In his series Dad and his Jordanian friends, Turkish photographer Olgaç Bozalp attempts to recreate a photo album from his youth. “The idea came about when I spontaneously remembered a trip to Jordan years ago. My dad photographed and filmed me and my sister for a period of 10 years while we were on holidays. I thought this series could be a good way of recreating these same memories of my father,” Olgaç tells It’s Nice That. The series is an affectionate tribute to his dad and the childhood memories Olgaç has of him.
The project follows the duo as they drive across Jordan. Unlike Olgaç’s other work, these images are neither stylised nor formal. Rather, it is as if the photographer impulsively took pictures whenever the opportunity arose. “When I travel with my dad, we decide the direction of our journey based on the people that we meet on the way. The people we encounter are integral to my memories of the trip,” Olgaç says. Images of local men going about their daily lives are contrasted with pictures of Olgaç’s dad as he swims and sunbathes in the Middle Eastern sun. By collating images of locals with shots of his father, Olgaç not only records his family but also tells the story of the overall experience. In this way, the series is not so much a character study of his father, as it is a collection of fond father-son moments.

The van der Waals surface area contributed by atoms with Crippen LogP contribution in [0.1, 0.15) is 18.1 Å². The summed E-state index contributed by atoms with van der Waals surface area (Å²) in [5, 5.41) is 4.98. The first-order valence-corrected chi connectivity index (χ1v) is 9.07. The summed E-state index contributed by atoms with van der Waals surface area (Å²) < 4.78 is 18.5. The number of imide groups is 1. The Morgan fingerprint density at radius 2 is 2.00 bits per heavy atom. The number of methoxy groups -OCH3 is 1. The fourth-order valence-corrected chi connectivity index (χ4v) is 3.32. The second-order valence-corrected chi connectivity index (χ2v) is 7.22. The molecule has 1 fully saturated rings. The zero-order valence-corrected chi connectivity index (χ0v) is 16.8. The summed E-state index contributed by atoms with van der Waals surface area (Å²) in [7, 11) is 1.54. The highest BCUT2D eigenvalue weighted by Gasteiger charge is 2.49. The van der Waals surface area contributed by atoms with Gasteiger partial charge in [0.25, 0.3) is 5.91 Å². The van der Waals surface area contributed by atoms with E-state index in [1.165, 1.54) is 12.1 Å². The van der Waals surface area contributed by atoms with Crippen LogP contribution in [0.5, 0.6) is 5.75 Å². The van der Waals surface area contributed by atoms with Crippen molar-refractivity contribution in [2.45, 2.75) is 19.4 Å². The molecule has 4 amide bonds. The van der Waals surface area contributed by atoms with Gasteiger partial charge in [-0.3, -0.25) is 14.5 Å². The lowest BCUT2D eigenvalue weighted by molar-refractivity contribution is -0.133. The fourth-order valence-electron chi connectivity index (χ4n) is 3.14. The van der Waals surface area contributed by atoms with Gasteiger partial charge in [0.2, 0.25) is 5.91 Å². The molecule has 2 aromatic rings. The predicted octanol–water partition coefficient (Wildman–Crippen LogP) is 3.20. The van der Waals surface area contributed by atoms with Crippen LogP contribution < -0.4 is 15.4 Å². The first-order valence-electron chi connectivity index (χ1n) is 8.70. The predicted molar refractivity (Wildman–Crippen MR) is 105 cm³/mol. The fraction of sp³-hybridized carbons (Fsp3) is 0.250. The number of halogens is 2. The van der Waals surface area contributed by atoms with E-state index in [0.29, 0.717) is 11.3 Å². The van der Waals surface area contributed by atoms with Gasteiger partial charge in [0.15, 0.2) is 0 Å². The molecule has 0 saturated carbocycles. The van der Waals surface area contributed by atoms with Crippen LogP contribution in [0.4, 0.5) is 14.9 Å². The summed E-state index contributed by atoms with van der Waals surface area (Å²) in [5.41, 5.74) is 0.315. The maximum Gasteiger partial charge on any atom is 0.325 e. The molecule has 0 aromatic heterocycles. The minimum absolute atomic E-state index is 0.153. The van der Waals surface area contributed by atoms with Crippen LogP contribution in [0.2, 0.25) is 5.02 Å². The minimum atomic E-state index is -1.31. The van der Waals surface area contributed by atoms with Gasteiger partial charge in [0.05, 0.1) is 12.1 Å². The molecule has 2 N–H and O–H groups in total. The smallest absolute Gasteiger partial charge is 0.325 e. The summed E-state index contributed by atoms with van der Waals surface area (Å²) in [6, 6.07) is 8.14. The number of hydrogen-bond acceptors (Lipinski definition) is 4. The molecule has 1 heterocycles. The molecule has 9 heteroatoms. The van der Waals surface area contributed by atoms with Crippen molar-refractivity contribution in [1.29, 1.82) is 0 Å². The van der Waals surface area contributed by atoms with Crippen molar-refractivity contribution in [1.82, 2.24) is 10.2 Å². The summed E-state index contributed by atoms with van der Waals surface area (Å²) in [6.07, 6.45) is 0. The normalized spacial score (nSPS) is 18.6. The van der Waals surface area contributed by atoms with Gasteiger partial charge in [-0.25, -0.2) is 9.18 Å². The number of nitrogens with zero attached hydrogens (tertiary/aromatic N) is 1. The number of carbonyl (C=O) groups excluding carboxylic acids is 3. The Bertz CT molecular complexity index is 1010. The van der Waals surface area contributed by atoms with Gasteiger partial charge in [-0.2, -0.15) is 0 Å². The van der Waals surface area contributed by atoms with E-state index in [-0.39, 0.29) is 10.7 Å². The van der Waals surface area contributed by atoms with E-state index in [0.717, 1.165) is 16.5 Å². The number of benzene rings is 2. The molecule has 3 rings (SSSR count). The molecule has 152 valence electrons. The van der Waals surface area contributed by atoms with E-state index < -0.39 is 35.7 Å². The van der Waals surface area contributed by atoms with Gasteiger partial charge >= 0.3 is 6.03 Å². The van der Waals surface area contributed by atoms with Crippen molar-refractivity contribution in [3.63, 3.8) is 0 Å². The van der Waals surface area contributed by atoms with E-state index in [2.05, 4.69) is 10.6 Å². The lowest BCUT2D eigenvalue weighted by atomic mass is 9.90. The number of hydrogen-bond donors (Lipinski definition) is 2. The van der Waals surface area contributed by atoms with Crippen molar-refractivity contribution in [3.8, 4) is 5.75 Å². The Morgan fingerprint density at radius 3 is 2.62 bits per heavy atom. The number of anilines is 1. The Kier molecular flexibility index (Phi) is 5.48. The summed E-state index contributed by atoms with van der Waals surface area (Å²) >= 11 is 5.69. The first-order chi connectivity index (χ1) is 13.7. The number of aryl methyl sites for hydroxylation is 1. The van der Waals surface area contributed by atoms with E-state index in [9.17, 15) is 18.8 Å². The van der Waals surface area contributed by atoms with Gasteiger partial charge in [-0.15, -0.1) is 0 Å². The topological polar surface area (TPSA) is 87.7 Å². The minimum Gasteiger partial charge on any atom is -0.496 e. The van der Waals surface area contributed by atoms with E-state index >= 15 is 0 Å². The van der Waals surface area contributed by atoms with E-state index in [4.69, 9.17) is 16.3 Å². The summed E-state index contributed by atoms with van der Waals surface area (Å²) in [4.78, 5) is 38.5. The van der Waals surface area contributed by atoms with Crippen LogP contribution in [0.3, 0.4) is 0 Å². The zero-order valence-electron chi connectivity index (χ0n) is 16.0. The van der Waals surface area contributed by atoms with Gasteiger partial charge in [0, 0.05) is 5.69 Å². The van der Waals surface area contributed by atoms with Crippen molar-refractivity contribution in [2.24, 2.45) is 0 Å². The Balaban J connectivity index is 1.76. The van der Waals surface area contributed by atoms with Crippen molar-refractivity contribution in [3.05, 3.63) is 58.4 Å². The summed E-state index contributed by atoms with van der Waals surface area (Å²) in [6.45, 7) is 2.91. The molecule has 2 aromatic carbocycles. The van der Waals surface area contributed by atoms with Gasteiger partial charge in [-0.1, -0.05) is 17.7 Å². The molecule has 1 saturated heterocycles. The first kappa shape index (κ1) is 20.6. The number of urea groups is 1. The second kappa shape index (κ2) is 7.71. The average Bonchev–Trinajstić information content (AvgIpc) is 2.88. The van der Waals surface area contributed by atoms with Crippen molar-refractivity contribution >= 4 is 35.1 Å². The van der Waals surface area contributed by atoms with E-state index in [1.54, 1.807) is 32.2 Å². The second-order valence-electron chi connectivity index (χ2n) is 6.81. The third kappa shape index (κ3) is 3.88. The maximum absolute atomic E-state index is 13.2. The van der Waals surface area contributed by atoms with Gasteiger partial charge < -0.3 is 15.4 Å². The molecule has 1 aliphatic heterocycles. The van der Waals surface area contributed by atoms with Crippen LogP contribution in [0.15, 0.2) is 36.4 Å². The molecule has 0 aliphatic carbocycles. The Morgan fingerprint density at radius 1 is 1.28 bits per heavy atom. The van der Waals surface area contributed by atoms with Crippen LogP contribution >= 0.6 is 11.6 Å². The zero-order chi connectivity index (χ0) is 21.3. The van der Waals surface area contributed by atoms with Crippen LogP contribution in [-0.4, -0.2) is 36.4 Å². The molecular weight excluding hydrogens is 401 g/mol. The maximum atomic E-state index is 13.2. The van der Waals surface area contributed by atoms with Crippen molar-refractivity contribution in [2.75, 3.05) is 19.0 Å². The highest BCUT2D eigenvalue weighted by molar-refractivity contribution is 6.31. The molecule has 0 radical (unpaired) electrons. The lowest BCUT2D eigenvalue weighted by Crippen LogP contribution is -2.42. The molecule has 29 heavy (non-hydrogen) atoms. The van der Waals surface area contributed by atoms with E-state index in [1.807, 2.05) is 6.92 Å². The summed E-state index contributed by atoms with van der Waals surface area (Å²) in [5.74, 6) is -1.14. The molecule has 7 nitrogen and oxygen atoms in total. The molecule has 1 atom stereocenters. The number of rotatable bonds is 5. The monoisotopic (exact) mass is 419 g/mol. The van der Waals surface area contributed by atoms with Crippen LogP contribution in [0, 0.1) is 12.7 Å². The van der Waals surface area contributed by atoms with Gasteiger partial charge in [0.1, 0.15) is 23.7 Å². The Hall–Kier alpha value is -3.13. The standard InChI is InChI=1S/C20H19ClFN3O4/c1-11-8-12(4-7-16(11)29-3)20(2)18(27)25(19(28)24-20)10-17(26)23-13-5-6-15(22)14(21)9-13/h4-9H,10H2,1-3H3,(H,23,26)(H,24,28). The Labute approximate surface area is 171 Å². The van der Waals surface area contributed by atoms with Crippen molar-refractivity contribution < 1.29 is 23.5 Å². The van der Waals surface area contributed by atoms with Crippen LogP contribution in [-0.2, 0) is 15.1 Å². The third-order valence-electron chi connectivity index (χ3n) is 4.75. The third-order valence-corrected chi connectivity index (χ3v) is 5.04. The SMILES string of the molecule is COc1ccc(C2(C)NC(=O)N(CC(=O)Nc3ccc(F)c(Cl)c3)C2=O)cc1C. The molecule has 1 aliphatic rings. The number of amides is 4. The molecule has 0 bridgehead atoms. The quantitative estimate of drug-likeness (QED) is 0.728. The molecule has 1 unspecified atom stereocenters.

Despite having now established himself as an accomplished photographer, this practice was not always on the cards for Olgaç: “I was studying acting in Cyprus when I started getting really interested in the characters my class mates would dress up as. I started taking photographs of their impressions and, soon after that, I was even dressing them up and creating new characters for me to shoot.” Capturing characters is clearly at the heart of Olgac’s work. In Dad and his Jordanian friends, the photographer’s father performs for the camera, dressing up in traditional wear or putting on a show in the sea.
“The series is very personal. It is really about remembering the time that I had with my dad,” Olgaç explains. The everyday interactions and silly jokes are what the photographer wishes to convey in this humorous but sensitive series. “The most important thing for me is that my photography encapsulates a moment that I experienced with another person. Something that is purely visual but has no soul is no good to me.”
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